Here’s the dream scenario: You, a savvy video content communicator, create a beautiful, compelling, high-emotion short film that so captures the imagination of your audience that it goes viral overnight, racking up tens of millions of views in a matter of days and drawing attention to your organization and your products and services in the process. Your CEO is thrilled. Everyone is happy.
The reality, of course, is that hitting the viral jackpot is incredibly tough to do, and most films and video content marketing campaigns generate viewership in the low hundreds or thousands. The result is that everyone is left to scratch their heads, wondering what went wrong and why it’s so random that some organizations get to go viral and others don’t.
This is also far from the truth. Sure, there are some elements of good fortune in gaining large viewership, but there’s also science and expertise that we all can learn, if we take the time to study. That’s why it’s so important to look at examples of best practice, such as the “#LikeAGirl” campaign from Always.
Basics of #LikeAGirl
If you haven’t seen them, you should take a moment to sit back and watch, as these videos are inspiring, sad, funny, and insightful all at once. Here are two films in the “Like A Girl” series to get you started: Always #LikeAGirl (~60 million views) and Always #LikeAGirl — Unstoppable (~37 million views).
As you can see, the Like A Girl campaign is examining where the stigma associated with doing something like a girl comes from and how it damages girls’ self confidence around the time of puberty. The beautiful thing to see is how untainted and proud the youngest of the girls are about what it means to “run like a girl” or “hit like a girl” or do anything “like a girl” — as they should be.
The Always campaign really picked up traction when it ran a 60-second Super Bowl ad in February titled “Run Like a Girl.” It created a sensation and an immense amount of media discussion and social sharing and conversation.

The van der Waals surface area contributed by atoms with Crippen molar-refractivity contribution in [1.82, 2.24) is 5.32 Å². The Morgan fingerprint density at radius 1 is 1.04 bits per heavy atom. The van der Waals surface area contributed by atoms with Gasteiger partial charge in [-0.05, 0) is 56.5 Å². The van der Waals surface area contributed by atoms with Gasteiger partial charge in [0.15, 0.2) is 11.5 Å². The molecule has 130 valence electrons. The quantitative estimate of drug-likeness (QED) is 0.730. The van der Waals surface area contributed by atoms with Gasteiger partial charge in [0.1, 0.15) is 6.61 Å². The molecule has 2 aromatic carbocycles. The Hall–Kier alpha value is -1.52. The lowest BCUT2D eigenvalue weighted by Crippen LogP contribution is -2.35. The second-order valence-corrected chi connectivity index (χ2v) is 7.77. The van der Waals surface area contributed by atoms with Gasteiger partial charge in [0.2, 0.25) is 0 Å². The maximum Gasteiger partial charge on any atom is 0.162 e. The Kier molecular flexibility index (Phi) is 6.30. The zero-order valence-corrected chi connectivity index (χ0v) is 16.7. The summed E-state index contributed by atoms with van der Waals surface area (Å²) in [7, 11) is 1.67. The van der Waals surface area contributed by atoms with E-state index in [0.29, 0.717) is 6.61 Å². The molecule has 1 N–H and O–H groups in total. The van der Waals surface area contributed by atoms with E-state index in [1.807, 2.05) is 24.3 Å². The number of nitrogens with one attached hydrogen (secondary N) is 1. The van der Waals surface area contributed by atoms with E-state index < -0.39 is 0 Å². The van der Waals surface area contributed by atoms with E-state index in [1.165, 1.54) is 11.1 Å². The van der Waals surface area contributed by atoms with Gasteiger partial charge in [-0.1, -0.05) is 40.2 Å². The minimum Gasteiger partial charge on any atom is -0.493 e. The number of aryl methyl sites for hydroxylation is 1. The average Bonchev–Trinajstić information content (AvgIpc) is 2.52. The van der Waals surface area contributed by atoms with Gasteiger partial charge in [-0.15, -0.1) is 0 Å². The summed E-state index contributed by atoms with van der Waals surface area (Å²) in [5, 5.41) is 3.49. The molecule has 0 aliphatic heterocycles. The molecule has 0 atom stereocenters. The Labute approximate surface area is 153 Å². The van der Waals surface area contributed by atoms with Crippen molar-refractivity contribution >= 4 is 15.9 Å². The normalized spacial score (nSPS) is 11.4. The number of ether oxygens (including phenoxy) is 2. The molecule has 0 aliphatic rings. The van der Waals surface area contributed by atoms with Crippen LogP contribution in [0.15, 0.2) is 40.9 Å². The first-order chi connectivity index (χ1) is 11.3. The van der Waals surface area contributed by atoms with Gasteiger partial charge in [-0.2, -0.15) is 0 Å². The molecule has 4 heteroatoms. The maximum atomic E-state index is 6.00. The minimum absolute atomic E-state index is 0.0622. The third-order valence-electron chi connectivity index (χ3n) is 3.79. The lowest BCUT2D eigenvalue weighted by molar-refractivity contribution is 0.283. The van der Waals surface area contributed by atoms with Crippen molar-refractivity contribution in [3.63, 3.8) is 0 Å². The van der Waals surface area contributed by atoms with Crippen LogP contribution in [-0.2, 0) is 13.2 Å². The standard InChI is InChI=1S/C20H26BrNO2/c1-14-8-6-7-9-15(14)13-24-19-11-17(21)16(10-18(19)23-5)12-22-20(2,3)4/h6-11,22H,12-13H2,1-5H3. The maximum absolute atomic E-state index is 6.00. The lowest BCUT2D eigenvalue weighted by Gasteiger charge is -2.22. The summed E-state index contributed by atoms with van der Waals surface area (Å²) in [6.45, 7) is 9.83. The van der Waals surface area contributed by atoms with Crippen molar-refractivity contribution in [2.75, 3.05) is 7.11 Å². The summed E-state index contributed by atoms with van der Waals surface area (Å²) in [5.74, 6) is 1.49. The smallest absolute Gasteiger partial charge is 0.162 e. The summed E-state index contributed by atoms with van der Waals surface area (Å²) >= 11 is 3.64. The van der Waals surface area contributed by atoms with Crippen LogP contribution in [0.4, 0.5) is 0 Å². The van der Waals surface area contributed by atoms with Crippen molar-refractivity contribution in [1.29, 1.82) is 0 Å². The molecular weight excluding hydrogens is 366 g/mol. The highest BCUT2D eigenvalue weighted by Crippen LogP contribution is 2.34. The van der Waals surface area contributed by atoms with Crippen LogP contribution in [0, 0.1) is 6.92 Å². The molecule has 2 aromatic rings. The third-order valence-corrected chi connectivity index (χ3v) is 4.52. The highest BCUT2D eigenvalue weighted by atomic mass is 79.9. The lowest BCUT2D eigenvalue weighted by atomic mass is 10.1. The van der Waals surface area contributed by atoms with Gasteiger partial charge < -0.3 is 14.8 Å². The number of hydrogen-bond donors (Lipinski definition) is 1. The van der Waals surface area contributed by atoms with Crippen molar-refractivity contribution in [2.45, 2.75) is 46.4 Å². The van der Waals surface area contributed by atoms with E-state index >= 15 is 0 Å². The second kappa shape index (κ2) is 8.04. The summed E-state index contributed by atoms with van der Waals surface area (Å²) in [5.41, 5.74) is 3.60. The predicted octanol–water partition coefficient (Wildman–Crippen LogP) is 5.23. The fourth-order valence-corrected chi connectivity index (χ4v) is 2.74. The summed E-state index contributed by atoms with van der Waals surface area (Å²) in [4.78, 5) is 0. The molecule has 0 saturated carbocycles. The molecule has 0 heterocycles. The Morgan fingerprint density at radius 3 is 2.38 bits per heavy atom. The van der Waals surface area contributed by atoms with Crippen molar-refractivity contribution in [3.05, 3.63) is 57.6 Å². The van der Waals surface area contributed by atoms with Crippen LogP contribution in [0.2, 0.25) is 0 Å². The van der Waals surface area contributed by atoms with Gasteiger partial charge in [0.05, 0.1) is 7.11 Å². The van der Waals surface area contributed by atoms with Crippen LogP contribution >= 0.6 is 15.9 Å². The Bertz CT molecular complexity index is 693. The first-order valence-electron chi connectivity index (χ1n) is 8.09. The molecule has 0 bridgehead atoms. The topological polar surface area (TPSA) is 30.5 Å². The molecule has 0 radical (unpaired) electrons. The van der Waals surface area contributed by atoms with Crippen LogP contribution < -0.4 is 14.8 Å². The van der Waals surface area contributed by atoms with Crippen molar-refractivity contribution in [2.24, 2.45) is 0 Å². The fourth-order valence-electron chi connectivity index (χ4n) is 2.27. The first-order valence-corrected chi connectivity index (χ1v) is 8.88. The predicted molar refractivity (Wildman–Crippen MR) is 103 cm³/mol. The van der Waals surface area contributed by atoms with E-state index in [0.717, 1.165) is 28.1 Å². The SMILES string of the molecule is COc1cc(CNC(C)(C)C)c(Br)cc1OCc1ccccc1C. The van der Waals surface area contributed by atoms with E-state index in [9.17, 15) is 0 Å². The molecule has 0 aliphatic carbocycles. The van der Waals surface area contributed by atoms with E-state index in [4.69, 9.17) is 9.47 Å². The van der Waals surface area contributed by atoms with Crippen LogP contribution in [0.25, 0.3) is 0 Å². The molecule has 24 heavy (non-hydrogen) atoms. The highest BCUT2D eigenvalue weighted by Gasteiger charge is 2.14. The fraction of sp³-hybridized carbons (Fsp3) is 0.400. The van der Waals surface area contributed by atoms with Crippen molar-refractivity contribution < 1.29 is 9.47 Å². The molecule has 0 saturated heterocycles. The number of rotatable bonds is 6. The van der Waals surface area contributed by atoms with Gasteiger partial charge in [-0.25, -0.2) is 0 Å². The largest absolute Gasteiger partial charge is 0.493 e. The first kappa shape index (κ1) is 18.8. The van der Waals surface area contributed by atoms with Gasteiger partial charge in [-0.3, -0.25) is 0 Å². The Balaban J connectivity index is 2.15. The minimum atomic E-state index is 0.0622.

Always has followed up with another two films in the series and has continued to gain steam and cross-cultural references. A few weeks ago, Lieutenant Colonel Katie Germano sent a letter to The New York Times titled “When did it become an insult to train like a girl?” The letter, which references the Like a Girl campaign in the context of army discrimination against women, had been slated to run in the Marine Corps Gazette but was declined at the last second.
Best practices of #LikeAGirl
Always couldn’t have predicted that a Lieutenant Colonel in the U.S. Marines was going to take up their cause, of course, just as it couldn’t have guessed that it had such a viral sensation on its hands.
On the other hand, it did pretty much everything right in terms of setting itself up for success.
One, it took a potent social issue, one that matters and has an impact on tens of millions of girls, and managed to align its brand with it.
Two, it executed this alignment in a beautifully subtle way. In the films, there’s no product promotion, not even a hint of it. The closest thing we get is:
Always makes maxi pads, so thematically there’s a connection, but it doesn’t hammer you over the head with it, and the film is way more about the larger social issue and the girls on the screen than it is about the company or its product.
Three, the company uses real people, not actors, and films them in a simple Vox Populi (voice of the people) way.
Four, the film provides a nice “Aha” moment at the end, where it reveals the Always brand alongside the slogan “Rewrite the rules.”
Five, it invites the audience to participate in the movement when it says “Let’s make #LikeAGirl mean amazing things” and it creates the # viral term for social media at the same time. Also, it titles its film #LikeAGirl on YouTube, another smart move.
Six, it leads the audience from the invitation to join the movement to its website: “Join us to champion girls’ confidence at Always.com.” When you go to the website, a picture of girls knocking over boxes and the #LikeAGirl campaign is the first thing you see.
Seven, consistency, consistency, consistency. If you want to make a video big, you have to keep at it. That’s why a series is such a good idea. Here’s a breakdown of the calendar for how Always has posted its films over the past year.
- June 26, 2014 – The first film
- July 9, 2014 – Interview with the director
- 2015, February 1 — Super Bowl ad
- March 3 2015 – Social media compilation
- July 7, 2015 – The most recent film
- July 21, 2015 – Behind the scenes film
Eight, no one wants to watch the same film over and over again. Always has done a good job mixing it up, first with an interview with the director of the series, award-winning Lauren Greenfield. Then it created a film based upon videos that girls posted with the #likeagirl slogan. Smart for including your audience in the movement.
Nine, editorializing your calendar is essential. Don’t just post at any time, do it at meaningful times. The Super Bowl ad is a great example here. The Super Bowl is generally perceived as the manliest of sporting events, a clash of testosterone that is the very opposite of doing something “like a girl.” What better way to make a splash than to jump right into the heart of that silliness and speak your truth?